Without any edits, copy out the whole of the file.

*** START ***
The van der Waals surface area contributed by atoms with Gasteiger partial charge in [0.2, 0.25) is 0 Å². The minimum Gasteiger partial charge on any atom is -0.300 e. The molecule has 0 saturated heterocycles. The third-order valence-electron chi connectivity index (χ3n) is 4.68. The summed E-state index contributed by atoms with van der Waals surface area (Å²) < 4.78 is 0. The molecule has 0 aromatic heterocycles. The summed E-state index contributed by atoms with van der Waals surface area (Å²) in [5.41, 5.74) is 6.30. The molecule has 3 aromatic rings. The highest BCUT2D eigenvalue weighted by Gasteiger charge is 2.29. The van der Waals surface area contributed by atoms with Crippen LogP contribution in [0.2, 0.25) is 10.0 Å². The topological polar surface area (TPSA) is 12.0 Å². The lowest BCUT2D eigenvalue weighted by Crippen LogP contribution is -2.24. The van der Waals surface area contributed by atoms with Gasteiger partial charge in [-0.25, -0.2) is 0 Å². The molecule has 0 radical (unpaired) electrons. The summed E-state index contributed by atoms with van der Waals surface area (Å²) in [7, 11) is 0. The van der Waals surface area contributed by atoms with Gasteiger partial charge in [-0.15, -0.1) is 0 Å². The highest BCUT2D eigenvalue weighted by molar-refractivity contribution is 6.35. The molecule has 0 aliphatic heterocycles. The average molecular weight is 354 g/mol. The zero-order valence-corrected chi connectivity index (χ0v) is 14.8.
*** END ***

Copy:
The van der Waals surface area contributed by atoms with Gasteiger partial charge in [0.2, 0.25) is 0 Å². The minimum Gasteiger partial charge on any atom is -0.300 e. The molecule has 0 saturated heterocycles. The third-order valence-electron chi connectivity index (χ3n) is 4.68. The summed E-state index contributed by atoms with van der Waals surface area (Å²) < 4.78 is 0. The molecule has 0 aromatic heterocycles. The summed E-state index contributed by atoms with van der Waals surface area (Å²) in [5.41, 5.74) is 6.30. The molecule has 3 aromatic rings. The highest BCUT2D eigenvalue weighted by Gasteiger charge is 2.29. The van der Waals surface area contributed by atoms with Crippen LogP contribution in [0.2, 0.25) is 10.0 Å². The topological polar surface area (TPSA) is 12.0 Å². The lowest BCUT2D eigenvalue weighted by Crippen LogP contribution is -2.24. The van der Waals surface area contributed by atoms with Gasteiger partial charge in [-0.25, -0.2) is 0 Å². The molecule has 0 radical (unpaired) electrons. The summed E-state index contributed by atoms with van der Waals surface area (Å²) in [7, 11) is 0. The van der Waals surface area contributed by atoms with Gasteiger partial charge in [-0.15, -0.1) is 0 Å². The highest BCUT2D eigenvalue weighted by molar-refractivity contribution is 6.35. The molecule has 0 aliphatic heterocycles. The average molecular weight is 354 g/mol. The zero-order valence-corrected chi connectivity index (χ0v) is 14.8.